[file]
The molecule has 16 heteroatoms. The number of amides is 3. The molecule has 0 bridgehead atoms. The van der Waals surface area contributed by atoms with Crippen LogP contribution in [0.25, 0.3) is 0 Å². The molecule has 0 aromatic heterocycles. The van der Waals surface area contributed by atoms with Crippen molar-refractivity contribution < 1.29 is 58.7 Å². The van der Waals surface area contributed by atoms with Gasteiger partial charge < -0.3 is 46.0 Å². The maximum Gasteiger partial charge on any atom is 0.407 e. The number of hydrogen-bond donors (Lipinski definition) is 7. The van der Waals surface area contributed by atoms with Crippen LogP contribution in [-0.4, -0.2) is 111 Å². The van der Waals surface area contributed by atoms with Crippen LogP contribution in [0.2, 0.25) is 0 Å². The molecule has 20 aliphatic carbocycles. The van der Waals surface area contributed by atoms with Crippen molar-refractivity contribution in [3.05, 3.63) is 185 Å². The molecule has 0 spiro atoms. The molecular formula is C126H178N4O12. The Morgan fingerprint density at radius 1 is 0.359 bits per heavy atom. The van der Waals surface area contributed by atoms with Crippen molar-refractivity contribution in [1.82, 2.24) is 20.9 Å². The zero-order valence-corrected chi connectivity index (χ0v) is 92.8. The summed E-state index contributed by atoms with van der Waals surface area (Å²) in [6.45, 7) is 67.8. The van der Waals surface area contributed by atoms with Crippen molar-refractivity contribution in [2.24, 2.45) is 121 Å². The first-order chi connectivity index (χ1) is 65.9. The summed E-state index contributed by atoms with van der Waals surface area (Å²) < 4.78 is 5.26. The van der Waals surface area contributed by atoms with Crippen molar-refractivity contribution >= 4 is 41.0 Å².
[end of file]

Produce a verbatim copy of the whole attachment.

The molecule has 16 heteroatoms. The number of amides is 3. The molecule has 0 bridgehead atoms. The van der Waals surface area contributed by atoms with Crippen LogP contribution in [0.25, 0.3) is 0 Å². The molecule has 0 aromatic heterocycles. The van der Waals surface area contributed by atoms with Crippen molar-refractivity contribution < 1.29 is 58.7 Å². The van der Waals surface area contributed by atoms with Gasteiger partial charge < -0.3 is 46.0 Å². The maximum Gasteiger partial charge on any atom is 0.407 e. The number of hydrogen-bond donors (Lipinski definition) is 7. The van der Waals surface area contributed by atoms with Crippen LogP contribution in [-0.4, -0.2) is 111 Å². The van der Waals surface area contributed by atoms with Crippen LogP contribution in [0.2, 0.25) is 0 Å². The molecule has 20 aliphatic carbocycles. The van der Waals surface area contributed by atoms with Crippen molar-refractivity contribution in [3.05, 3.63) is 185 Å². The molecule has 0 spiro atoms. The molecular formula is C126H178N4O12. The Morgan fingerprint density at radius 1 is 0.359 bits per heavy atom. The van der Waals surface area contributed by atoms with Crippen molar-refractivity contribution in [1.82, 2.24) is 20.9 Å². The zero-order valence-corrected chi connectivity index (χ0v) is 92.8. The summed E-state index contributed by atoms with van der Waals surface area (Å²) in [6.45, 7) is 67.8. The van der Waals surface area contributed by atoms with Crippen molar-refractivity contribution in [2.24, 2.45) is 121 Å². The first-order chi connectivity index (χ1) is 65.9. The summed E-state index contributed by atoms with van der Waals surface area (Å²) < 4.78 is 5.26. The van der Waals surface area contributed by atoms with Crippen molar-refractivity contribution >= 4 is 41.0 Å².